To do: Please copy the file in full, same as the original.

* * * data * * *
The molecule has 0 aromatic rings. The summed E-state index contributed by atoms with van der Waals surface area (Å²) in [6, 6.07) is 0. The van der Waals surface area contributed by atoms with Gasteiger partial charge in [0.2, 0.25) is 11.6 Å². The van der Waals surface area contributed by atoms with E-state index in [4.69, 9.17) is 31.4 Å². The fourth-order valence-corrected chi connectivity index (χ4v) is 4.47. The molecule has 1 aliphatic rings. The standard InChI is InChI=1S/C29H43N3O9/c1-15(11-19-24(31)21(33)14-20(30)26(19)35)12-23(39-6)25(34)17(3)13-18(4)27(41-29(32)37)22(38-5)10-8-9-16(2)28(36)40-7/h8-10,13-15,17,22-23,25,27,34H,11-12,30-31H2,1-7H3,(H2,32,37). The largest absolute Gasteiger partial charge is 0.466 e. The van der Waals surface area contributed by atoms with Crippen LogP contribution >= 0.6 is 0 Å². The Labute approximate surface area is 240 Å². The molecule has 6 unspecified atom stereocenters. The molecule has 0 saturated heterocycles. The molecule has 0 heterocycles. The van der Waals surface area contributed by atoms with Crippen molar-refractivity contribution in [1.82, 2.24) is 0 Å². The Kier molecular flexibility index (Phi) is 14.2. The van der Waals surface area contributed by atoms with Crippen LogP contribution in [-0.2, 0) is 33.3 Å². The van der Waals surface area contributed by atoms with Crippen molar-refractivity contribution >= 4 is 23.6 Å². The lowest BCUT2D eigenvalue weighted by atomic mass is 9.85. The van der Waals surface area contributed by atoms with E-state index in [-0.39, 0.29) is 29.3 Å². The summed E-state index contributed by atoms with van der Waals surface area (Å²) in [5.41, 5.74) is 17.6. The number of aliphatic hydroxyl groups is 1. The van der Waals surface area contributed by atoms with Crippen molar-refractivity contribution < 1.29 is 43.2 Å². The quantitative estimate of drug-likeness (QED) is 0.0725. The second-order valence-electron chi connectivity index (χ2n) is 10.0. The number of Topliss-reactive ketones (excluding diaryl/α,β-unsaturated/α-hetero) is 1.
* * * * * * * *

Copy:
The molecule has 0 aromatic rings. The summed E-state index contributed by atoms with van der Waals surface area (Å²) in [6, 6.07) is 0. The van der Waals surface area contributed by atoms with Gasteiger partial charge in [0.2, 0.25) is 11.6 Å². The van der Waals surface area contributed by atoms with E-state index in [4.69, 9.17) is 31.4 Å². The fourth-order valence-corrected chi connectivity index (χ4v) is 4.47. The molecule has 1 aliphatic rings. The standard InChI is InChI=1S/C29H43N3O9/c1-15(11-19-24(31)21(33)14-20(30)26(19)35)12-23(39-6)25(34)17(3)13-18(4)27(41-29(32)37)22(38-5)10-8-9-16(2)28(36)40-7/h8-10,13-15,17,22-23,25,27,34H,11-12,30-31H2,1-7H3,(H2,32,37). The largest absolute Gasteiger partial charge is 0.466 e. The van der Waals surface area contributed by atoms with Crippen LogP contribution >= 0.6 is 0 Å². The Labute approximate surface area is 240 Å². The molecule has 6 unspecified atom stereocenters. The molecule has 0 saturated heterocycles. The molecule has 0 heterocycles. The van der Waals surface area contributed by atoms with Crippen molar-refractivity contribution in [1.82, 2.24) is 0 Å². The Kier molecular flexibility index (Phi) is 14.2. The van der Waals surface area contributed by atoms with Crippen LogP contribution in [-0.2, 0) is 33.3 Å². The van der Waals surface area contributed by atoms with Crippen molar-refractivity contribution >= 4 is 23.6 Å². The lowest BCUT2D eigenvalue weighted by atomic mass is 9.85. The van der Waals surface area contributed by atoms with E-state index in [-0.39, 0.29) is 29.3 Å². The summed E-state index contributed by atoms with van der Waals surface area (Å²) in [5.41, 5.74) is 17.6. The number of aliphatic hydroxyl groups is 1. The van der Waals surface area contributed by atoms with Crippen molar-refractivity contribution < 1.29 is 43.2 Å². The quantitative estimate of drug-likeness (QED) is 0.0725. The second-order valence-electron chi connectivity index (χ2n) is 10.0. The number of Topliss-reactive ketones (excluding diaryl/α,β-unsaturated/α-hetero) is 1.